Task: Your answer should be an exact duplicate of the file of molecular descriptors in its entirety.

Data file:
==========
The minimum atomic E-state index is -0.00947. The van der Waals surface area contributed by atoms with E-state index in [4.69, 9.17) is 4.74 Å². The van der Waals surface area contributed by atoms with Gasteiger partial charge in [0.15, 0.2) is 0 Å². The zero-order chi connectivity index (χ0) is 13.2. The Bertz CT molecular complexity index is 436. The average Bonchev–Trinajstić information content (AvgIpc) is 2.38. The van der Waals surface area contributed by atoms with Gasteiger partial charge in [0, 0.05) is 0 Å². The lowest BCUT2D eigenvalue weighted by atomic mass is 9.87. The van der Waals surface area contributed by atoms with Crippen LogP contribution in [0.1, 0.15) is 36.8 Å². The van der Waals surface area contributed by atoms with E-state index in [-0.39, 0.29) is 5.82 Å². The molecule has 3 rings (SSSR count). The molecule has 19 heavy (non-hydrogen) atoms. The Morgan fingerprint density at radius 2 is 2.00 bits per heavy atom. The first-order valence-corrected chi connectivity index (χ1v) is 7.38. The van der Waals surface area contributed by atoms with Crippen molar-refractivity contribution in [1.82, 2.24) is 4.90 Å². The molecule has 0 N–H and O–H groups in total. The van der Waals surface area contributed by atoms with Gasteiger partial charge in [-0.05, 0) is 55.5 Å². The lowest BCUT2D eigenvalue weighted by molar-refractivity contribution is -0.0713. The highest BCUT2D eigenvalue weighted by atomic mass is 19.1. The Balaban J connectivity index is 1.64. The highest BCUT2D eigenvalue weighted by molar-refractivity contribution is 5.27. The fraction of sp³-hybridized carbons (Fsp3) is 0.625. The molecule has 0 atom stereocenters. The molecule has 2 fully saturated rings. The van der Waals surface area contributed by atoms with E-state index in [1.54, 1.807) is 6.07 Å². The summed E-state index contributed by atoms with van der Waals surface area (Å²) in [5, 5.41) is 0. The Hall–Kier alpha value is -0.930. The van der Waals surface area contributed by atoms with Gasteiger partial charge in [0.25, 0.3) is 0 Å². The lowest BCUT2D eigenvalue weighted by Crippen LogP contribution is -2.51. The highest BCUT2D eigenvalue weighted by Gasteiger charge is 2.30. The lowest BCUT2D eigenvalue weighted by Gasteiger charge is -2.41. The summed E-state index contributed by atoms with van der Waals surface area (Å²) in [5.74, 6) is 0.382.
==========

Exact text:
The minimum atomic E-state index is -0.00947. The van der Waals surface area contributed by atoms with E-state index in [4.69, 9.17) is 4.74 Å². The van der Waals surface area contributed by atoms with Gasteiger partial charge in [0.15, 0.2) is 0 Å². The zero-order chi connectivity index (χ0) is 13.2. The Bertz CT molecular complexity index is 436. The average Bonchev–Trinajstić information content (AvgIpc) is 2.38. The van der Waals surface area contributed by atoms with Gasteiger partial charge in [0, 0.05) is 0 Å². The lowest BCUT2D eigenvalue weighted by atomic mass is 9.87. The van der Waals surface area contributed by atoms with Crippen LogP contribution in [0.1, 0.15) is 36.8 Å². The van der Waals surface area contributed by atoms with E-state index in [-0.39, 0.29) is 5.82 Å². The molecule has 3 rings (SSSR count). The molecule has 19 heavy (non-hydrogen) atoms. The Morgan fingerprint density at radius 2 is 2.00 bits per heavy atom. The first-order valence-corrected chi connectivity index (χ1v) is 7.38. The van der Waals surface area contributed by atoms with Crippen molar-refractivity contribution in [1.82, 2.24) is 4.90 Å². The molecule has 0 N–H and O–H groups in total. The van der Waals surface area contributed by atoms with Gasteiger partial charge in [-0.05, 0) is 55.5 Å². The lowest BCUT2D eigenvalue weighted by molar-refractivity contribution is -0.0713. The highest BCUT2D eigenvalue weighted by atomic mass is 19.1. The Balaban J connectivity index is 1.64. The highest BCUT2D eigenvalue weighted by molar-refractivity contribution is 5.27. The fraction of sp³-hybridized carbons (Fsp3) is 0.625. The molecule has 0 atom stereocenters. The molecule has 2 fully saturated rings. The van der Waals surface area contributed by atoms with E-state index in [1.54, 1.807) is 6.07 Å². The summed E-state index contributed by atoms with van der Waals surface area (Å²) in [5, 5.41) is 0. The Hall–Kier alpha value is -0.930. The van der Waals surface area contributed by atoms with Gasteiger partial charge in [0.25, 0.3) is 0 Å². The lowest BCUT2D eigenvalue weighted by Crippen LogP contribution is -2.51. The highest BCUT2D eigenvalue weighted by Gasteiger charge is 2.30. The lowest BCUT2D eigenvalue weighted by Gasteiger charge is -2.41. The summed E-state index contributed by atoms with van der Waals surface area (Å²) in [5.74, 6) is 0.382.